200 F.2d 746
91 U.S.App.D.C. 287
TERMINIX CO. OF MARYLAND and WASHINGTON, Inc.
United States Court of Appeals District of Columbia Circuit.
Argued Oct. 10, 1952.
Decided Nov. 6, 1952.
Mr. Dickson R. Loos, Washington, D.C., with whom Mr. Preston C. King, Jr., Washington, D.C., was on the brief, for appellant.
Mr. Thomas B. Heffelfinger, Washington, D.C., with whom Mr. W. Cameron Burton, Washington, D.C., was on the brief, for appellee.
Before EDGERTON, PROCTOR and FAHY, Circuit Judges.
FAHY, Circuit Judge.
The case originated in the Municipal Court where judgment was rendered for defendant, the appellee. This was affirmed by the Municipal Court of Appeals, 1951, 84 A.2d 699, following which we allowed an appeal. The decision of the court below had the effect of sustaining the defense of the statute of limitations, which is three years under the applicable provision, namely, Sec. 12-201, D.C. Code 1951.1
The suit sought damages for breach of an implied warranty by defendant to do a workmanlike job in carrying out his contract to insulate plaintiff's premises against termites. In the course of the work defendant drilled holes in the cement floor of plaintiff's basement and then filled these holes with cement. Plaintiff alleges that the drilling damages some tile drain beneath the floor, resulting in dampness in the basement; but the alleged injury was not discovered until some time later when leakage made the dampness visible.
[91 U.S.App.D.C. 288] The suit was filed more than three years after the work was done but within three years from the time the alleged injury was discovery. Plaintiff contends that the statute did not begin to run until such discovery or by the exercise of ordinary diligence he could have discovered the breach. He relies upon P. H. Sheehy Co. v. Eastern I. & Mfg. Co., 1915, 44 App.D.C. 107, L.R.A. 1916F, 810. But we think that decision must be limited to a situation where the discovery has been prevented by fraud, as suggested by the court's opinion. See, particularly, 44 App.D.C.at page 111.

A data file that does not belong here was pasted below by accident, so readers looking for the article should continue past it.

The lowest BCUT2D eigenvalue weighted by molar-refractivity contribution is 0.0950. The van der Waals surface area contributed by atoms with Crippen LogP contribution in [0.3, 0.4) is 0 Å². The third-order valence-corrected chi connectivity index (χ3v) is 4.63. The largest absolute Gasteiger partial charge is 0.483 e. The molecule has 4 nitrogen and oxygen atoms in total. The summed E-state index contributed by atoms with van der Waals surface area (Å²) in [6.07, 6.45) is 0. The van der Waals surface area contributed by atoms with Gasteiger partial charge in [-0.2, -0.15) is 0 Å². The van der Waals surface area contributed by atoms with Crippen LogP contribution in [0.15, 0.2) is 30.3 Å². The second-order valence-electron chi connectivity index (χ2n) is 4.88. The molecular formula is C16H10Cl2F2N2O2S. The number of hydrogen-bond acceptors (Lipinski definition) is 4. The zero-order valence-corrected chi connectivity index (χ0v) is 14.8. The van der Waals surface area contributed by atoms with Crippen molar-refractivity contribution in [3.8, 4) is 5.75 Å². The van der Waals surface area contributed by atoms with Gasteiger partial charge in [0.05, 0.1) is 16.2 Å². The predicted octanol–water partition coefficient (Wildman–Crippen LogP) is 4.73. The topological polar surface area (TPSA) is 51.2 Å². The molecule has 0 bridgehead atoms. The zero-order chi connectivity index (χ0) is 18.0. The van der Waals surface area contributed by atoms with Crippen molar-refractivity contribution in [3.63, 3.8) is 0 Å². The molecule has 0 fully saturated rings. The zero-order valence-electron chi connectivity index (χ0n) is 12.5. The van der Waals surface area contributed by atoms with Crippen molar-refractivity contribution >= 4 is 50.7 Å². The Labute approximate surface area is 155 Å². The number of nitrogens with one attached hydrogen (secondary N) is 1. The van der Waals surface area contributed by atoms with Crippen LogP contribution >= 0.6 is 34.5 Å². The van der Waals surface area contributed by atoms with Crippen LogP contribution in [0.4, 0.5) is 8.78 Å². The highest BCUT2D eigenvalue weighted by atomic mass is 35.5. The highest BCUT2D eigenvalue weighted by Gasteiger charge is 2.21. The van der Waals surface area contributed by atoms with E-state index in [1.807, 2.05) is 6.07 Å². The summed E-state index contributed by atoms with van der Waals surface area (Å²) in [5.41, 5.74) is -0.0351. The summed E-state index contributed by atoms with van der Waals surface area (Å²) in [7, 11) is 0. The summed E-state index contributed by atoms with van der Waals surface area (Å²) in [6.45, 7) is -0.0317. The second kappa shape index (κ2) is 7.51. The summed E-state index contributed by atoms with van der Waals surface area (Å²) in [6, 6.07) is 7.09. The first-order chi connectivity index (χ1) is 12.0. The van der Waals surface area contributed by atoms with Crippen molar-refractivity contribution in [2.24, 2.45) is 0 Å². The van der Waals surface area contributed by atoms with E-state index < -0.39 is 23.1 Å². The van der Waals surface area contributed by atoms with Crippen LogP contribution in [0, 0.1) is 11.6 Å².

No contention is made in the present case upon the basis of fraud, either actual or constructive. Accordingly the general rule that limitations begin to run from the time of breach, Zellan v. Cole, 1950, 87 U.S.App.D.C. 9, 183 F.2d 139, applies. This conforms with the purpose of statutes of limitation to bring repose and to bar efforts to enforce stale claims as to which evidence might be lost or destroyed. See Bailey v. Glover, 1874, 21 Wall. 342, 88 U.S. 342, 22 L.Ed. 636. In some cases no doubt this rule leads to hardship, but the rule for which plaintiff contends often would have like consequences. We must give effect to the policy which bars litigation due to contract breaches which occurred a longer time prior to the institution of the litigation than the number of years of the applicable statute of limitations. Even in the criminal law, absent specific provision to the contrary, a statute of limitations begins to run from the time of commission rather than of exposure of the alleged offense. See Synnott v. State, 1927, 38 Okl.Cr. 281, 260 P. 517.
1 'No action shall be brought * * * upon any simple contract, express or implied, or for the recovery of damages for any injury to real or personal property * * * after three years from the time when the right to maintain such action shall have accrued * * * . (Mar. 3, 1901, 31 Stat. 1389, ch. 854, Sec. 1265; June 30, 1902, 32 Stat. 542, ch. 1329.)' Sec. 12-201, D.C. Code 1951.